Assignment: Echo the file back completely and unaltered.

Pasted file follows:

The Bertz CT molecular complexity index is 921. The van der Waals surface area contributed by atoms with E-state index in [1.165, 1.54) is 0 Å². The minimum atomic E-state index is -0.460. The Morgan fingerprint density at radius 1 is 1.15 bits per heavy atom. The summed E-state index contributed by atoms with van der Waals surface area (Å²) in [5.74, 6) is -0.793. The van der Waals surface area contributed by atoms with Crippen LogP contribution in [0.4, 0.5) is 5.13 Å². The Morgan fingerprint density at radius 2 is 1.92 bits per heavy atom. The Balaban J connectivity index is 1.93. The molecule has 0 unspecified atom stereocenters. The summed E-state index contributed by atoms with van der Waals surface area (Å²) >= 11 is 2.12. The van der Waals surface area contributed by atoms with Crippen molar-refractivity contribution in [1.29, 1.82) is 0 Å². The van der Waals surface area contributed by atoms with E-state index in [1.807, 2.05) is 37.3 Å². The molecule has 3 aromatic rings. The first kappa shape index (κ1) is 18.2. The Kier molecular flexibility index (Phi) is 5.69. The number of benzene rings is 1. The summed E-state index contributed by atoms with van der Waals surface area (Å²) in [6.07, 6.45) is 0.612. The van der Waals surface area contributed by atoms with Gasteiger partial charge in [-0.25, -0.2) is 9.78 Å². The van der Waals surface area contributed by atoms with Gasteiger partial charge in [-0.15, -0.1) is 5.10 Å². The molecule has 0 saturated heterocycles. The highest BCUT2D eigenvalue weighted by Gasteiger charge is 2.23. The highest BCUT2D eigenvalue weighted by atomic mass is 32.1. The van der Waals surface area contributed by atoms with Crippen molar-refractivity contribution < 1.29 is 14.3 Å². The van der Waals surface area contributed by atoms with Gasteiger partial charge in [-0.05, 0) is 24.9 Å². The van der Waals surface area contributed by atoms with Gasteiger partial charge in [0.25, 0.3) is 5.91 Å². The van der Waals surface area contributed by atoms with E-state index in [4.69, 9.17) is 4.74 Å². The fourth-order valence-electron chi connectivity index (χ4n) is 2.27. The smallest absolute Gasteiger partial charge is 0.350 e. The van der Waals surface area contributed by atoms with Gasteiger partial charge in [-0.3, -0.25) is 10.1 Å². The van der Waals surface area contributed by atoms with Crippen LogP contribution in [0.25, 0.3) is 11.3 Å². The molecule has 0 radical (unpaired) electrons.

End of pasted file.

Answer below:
The Bertz CT molecular complexity index is 921. The van der Waals surface area contributed by atoms with E-state index in [1.165, 1.54) is 0 Å². The minimum atomic E-state index is -0.460. The Morgan fingerprint density at radius 1 is 1.15 bits per heavy atom. The summed E-state index contributed by atoms with van der Waals surface area (Å²) in [5.74, 6) is -0.793. The van der Waals surface area contributed by atoms with Crippen LogP contribution in [0.4, 0.5) is 5.13 Å². The Morgan fingerprint density at radius 2 is 1.92 bits per heavy atom. The Balaban J connectivity index is 1.93. The molecule has 0 unspecified atom stereocenters. The summed E-state index contributed by atoms with van der Waals surface area (Å²) >= 11 is 2.12. The van der Waals surface area contributed by atoms with Crippen molar-refractivity contribution in [1.29, 1.82) is 0 Å². The van der Waals surface area contributed by atoms with E-state index in [1.807, 2.05) is 37.3 Å². The molecule has 3 aromatic rings. The first kappa shape index (κ1) is 18.2. The Kier molecular flexibility index (Phi) is 5.69. The number of benzene rings is 1. The summed E-state index contributed by atoms with van der Waals surface area (Å²) in [6.07, 6.45) is 0.612. The van der Waals surface area contributed by atoms with Gasteiger partial charge in [-0.25, -0.2) is 9.78 Å². The van der Waals surface area contributed by atoms with Gasteiger partial charge in [-0.15, -0.1) is 5.10 Å². The molecule has 0 saturated heterocycles. The highest BCUT2D eigenvalue weighted by Gasteiger charge is 2.23. The highest BCUT2D eigenvalue weighted by atomic mass is 32.1. The van der Waals surface area contributed by atoms with Crippen molar-refractivity contribution < 1.29 is 14.3 Å². The van der Waals surface area contributed by atoms with Gasteiger partial charge in [-0.05, 0) is 24.9 Å². The van der Waals surface area contributed by atoms with Gasteiger partial charge in [0.25, 0.3) is 5.91 Å². The van der Waals surface area contributed by atoms with E-state index in [4.69, 9.17) is 4.74 Å². The fourth-order valence-electron chi connectivity index (χ4n) is 2.27. The smallest absolute Gasteiger partial charge is 0.350 e. The van der Waals surface area contributed by atoms with Gasteiger partial charge in [-0.3, -0.25) is 10.1 Å². The van der Waals surface area contributed by atoms with Crippen LogP contribution in [0.25, 0.3) is 11.3 Å². The molecule has 0 radical (unpaired) electrons.